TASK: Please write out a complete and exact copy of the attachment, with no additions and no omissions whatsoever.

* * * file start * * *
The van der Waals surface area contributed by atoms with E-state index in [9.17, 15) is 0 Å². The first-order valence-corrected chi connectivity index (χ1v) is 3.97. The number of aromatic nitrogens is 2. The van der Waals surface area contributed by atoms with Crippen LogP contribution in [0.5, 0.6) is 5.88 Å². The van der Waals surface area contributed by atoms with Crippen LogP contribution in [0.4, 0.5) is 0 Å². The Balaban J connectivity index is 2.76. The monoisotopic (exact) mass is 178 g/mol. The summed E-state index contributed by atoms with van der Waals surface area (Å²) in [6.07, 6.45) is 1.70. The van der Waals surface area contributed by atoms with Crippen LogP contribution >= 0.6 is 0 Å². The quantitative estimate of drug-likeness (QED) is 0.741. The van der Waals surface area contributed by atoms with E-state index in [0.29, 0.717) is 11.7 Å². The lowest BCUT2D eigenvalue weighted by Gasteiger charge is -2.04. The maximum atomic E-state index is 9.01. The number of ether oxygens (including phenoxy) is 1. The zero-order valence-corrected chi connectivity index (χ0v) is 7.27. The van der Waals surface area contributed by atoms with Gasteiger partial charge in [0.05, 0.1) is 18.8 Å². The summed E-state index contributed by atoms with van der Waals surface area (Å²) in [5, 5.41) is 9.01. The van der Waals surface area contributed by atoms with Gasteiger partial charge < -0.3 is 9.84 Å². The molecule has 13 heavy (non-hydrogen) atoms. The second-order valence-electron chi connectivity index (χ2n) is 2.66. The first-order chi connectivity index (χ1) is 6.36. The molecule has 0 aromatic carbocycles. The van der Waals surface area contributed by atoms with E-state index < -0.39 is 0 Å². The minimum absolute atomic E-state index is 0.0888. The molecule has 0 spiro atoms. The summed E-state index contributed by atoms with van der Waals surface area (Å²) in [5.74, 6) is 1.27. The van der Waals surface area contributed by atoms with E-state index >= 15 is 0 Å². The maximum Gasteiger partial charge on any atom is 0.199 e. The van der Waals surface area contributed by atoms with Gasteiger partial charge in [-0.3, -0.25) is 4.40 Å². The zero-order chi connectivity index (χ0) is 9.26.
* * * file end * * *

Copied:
The van der Waals surface area contributed by atoms with E-state index in [9.17, 15) is 0 Å². The first-order valence-corrected chi connectivity index (χ1v) is 3.97. The number of aromatic nitrogens is 2. The van der Waals surface area contributed by atoms with Crippen LogP contribution in [0.5, 0.6) is 5.88 Å². The van der Waals surface area contributed by atoms with Crippen LogP contribution in [0.4, 0.5) is 0 Å². The Balaban J connectivity index is 2.76. The monoisotopic (exact) mass is 178 g/mol. The summed E-state index contributed by atoms with van der Waals surface area (Å²) in [6.07, 6.45) is 1.70. The van der Waals surface area contributed by atoms with Crippen LogP contribution >= 0.6 is 0 Å². The quantitative estimate of drug-likeness (QED) is 0.741. The van der Waals surface area contributed by atoms with E-state index in [0.29, 0.717) is 11.7 Å². The lowest BCUT2D eigenvalue weighted by Gasteiger charge is -2.04. The maximum atomic E-state index is 9.01. The number of ether oxygens (including phenoxy) is 1. The zero-order valence-corrected chi connectivity index (χ0v) is 7.27. The van der Waals surface area contributed by atoms with Gasteiger partial charge in [0.05, 0.1) is 18.8 Å². The summed E-state index contributed by atoms with van der Waals surface area (Å²) in [5, 5.41) is 9.01. The van der Waals surface area contributed by atoms with Gasteiger partial charge < -0.3 is 9.84 Å². The molecule has 13 heavy (non-hydrogen) atoms. The second-order valence-electron chi connectivity index (χ2n) is 2.66. The first-order chi connectivity index (χ1) is 6.36. The molecule has 0 aromatic carbocycles. The van der Waals surface area contributed by atoms with E-state index < -0.39 is 0 Å². The minimum absolute atomic E-state index is 0.0888. The molecule has 0 spiro atoms. The summed E-state index contributed by atoms with van der Waals surface area (Å²) in [5.74, 6) is 1.27. The van der Waals surface area contributed by atoms with E-state index >= 15 is 0 Å². The maximum Gasteiger partial charge on any atom is 0.199 e. The van der Waals surface area contributed by atoms with Gasteiger partial charge in [-0.3, -0.25) is 4.40 Å². The zero-order chi connectivity index (χ0) is 9.26.